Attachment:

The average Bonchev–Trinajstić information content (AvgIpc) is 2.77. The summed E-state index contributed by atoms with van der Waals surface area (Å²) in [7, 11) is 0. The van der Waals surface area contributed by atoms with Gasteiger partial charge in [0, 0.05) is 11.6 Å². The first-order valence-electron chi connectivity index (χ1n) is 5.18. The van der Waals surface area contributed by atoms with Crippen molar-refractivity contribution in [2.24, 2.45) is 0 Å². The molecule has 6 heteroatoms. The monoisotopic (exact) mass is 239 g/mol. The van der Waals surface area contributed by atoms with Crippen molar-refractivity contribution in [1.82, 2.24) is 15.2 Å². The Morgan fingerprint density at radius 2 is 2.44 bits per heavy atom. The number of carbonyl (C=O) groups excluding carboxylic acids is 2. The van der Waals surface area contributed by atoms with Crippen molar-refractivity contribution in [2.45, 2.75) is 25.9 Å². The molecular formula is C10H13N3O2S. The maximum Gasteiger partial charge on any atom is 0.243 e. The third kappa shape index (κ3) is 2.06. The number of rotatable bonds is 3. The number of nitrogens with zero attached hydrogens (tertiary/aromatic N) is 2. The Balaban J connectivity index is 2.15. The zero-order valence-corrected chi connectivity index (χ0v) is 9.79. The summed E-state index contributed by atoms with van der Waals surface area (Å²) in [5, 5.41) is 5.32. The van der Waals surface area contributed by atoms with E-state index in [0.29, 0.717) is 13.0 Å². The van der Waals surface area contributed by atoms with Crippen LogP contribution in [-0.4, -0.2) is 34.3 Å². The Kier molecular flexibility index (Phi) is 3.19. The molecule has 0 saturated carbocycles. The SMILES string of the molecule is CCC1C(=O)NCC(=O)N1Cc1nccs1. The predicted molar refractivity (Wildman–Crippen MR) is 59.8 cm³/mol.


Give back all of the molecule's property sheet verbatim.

The average Bonchev–Trinajstić information content (AvgIpc) is 2.77. The summed E-state index contributed by atoms with van der Waals surface area (Å²) in [7, 11) is 0. The van der Waals surface area contributed by atoms with Gasteiger partial charge in [0, 0.05) is 11.6 Å². The first-order valence-electron chi connectivity index (χ1n) is 5.18. The van der Waals surface area contributed by atoms with Crippen molar-refractivity contribution in [2.24, 2.45) is 0 Å². The molecule has 6 heteroatoms. The monoisotopic (exact) mass is 239 g/mol. The van der Waals surface area contributed by atoms with Crippen molar-refractivity contribution in [1.82, 2.24) is 15.2 Å². The Morgan fingerprint density at radius 2 is 2.44 bits per heavy atom. The number of carbonyl (C=O) groups excluding carboxylic acids is 2. The van der Waals surface area contributed by atoms with Crippen molar-refractivity contribution in [2.45, 2.75) is 25.9 Å². The molecular formula is C10H13N3O2S. The maximum Gasteiger partial charge on any atom is 0.243 e. The third kappa shape index (κ3) is 2.06. The number of rotatable bonds is 3. The number of nitrogens with zero attached hydrogens (tertiary/aromatic N) is 2. The Balaban J connectivity index is 2.15. The zero-order valence-corrected chi connectivity index (χ0v) is 9.79. The summed E-state index contributed by atoms with van der Waals surface area (Å²) in [5, 5.41) is 5.32. The van der Waals surface area contributed by atoms with E-state index in [0.29, 0.717) is 13.0 Å². The van der Waals surface area contributed by atoms with Crippen LogP contribution in [-0.4, -0.2) is 34.3 Å². The Kier molecular flexibility index (Phi) is 3.19. The molecule has 0 saturated carbocycles. The SMILES string of the molecule is CCC1C(=O)NCC(=O)N1Cc1nccs1. The predicted molar refractivity (Wildman–Crippen MR) is 59.8 cm³/mol.